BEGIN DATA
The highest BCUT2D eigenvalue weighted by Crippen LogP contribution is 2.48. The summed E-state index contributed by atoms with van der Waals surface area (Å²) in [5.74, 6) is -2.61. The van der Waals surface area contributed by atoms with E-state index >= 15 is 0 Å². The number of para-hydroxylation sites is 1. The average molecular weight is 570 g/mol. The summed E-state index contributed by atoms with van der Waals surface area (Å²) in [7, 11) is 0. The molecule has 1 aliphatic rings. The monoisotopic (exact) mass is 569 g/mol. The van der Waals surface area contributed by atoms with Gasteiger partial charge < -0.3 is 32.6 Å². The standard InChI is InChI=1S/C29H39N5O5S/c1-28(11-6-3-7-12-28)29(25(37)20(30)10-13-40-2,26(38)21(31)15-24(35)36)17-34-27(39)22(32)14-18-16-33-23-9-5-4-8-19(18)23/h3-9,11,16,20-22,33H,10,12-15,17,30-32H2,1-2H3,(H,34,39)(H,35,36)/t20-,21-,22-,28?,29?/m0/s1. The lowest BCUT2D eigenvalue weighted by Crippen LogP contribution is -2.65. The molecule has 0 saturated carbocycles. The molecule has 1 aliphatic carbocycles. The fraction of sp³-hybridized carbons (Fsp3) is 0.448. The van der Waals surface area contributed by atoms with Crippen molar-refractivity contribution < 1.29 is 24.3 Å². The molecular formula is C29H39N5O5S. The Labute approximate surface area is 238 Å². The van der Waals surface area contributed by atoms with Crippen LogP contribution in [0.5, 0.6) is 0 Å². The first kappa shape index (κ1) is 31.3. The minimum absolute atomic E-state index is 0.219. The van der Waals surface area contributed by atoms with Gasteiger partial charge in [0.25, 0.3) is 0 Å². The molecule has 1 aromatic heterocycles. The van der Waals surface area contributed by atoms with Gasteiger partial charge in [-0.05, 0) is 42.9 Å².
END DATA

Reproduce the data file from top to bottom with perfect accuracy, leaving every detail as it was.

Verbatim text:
The highest BCUT2D eigenvalue weighted by Crippen LogP contribution is 2.48. The summed E-state index contributed by atoms with van der Waals surface area (Å²) in [5.74, 6) is -2.61. The van der Waals surface area contributed by atoms with E-state index >= 15 is 0 Å². The number of para-hydroxylation sites is 1. The average molecular weight is 570 g/mol. The summed E-state index contributed by atoms with van der Waals surface area (Å²) in [7, 11) is 0. The molecule has 1 aliphatic rings. The monoisotopic (exact) mass is 569 g/mol. The van der Waals surface area contributed by atoms with Gasteiger partial charge < -0.3 is 32.6 Å². The standard InChI is InChI=1S/C29H39N5O5S/c1-28(11-6-3-7-12-28)29(25(37)20(30)10-13-40-2,26(38)21(31)15-24(35)36)17-34-27(39)22(32)14-18-16-33-23-9-5-4-8-19(18)23/h3-9,11,16,20-22,33H,10,12-15,17,30-32H2,1-2H3,(H,34,39)(H,35,36)/t20-,21-,22-,28?,29?/m0/s1. The lowest BCUT2D eigenvalue weighted by Crippen LogP contribution is -2.65. The molecule has 0 saturated carbocycles. The molecule has 1 aliphatic carbocycles. The fraction of sp³-hybridized carbons (Fsp3) is 0.448. The van der Waals surface area contributed by atoms with Crippen molar-refractivity contribution < 1.29 is 24.3 Å². The molecular formula is C29H39N5O5S. The Labute approximate surface area is 238 Å². The van der Waals surface area contributed by atoms with Crippen LogP contribution in [0.5, 0.6) is 0 Å². The first kappa shape index (κ1) is 31.3. The minimum absolute atomic E-state index is 0.219. The van der Waals surface area contributed by atoms with Gasteiger partial charge in [0.25, 0.3) is 0 Å². The molecule has 1 aromatic heterocycles. The van der Waals surface area contributed by atoms with Gasteiger partial charge in [-0.05, 0) is 42.9 Å².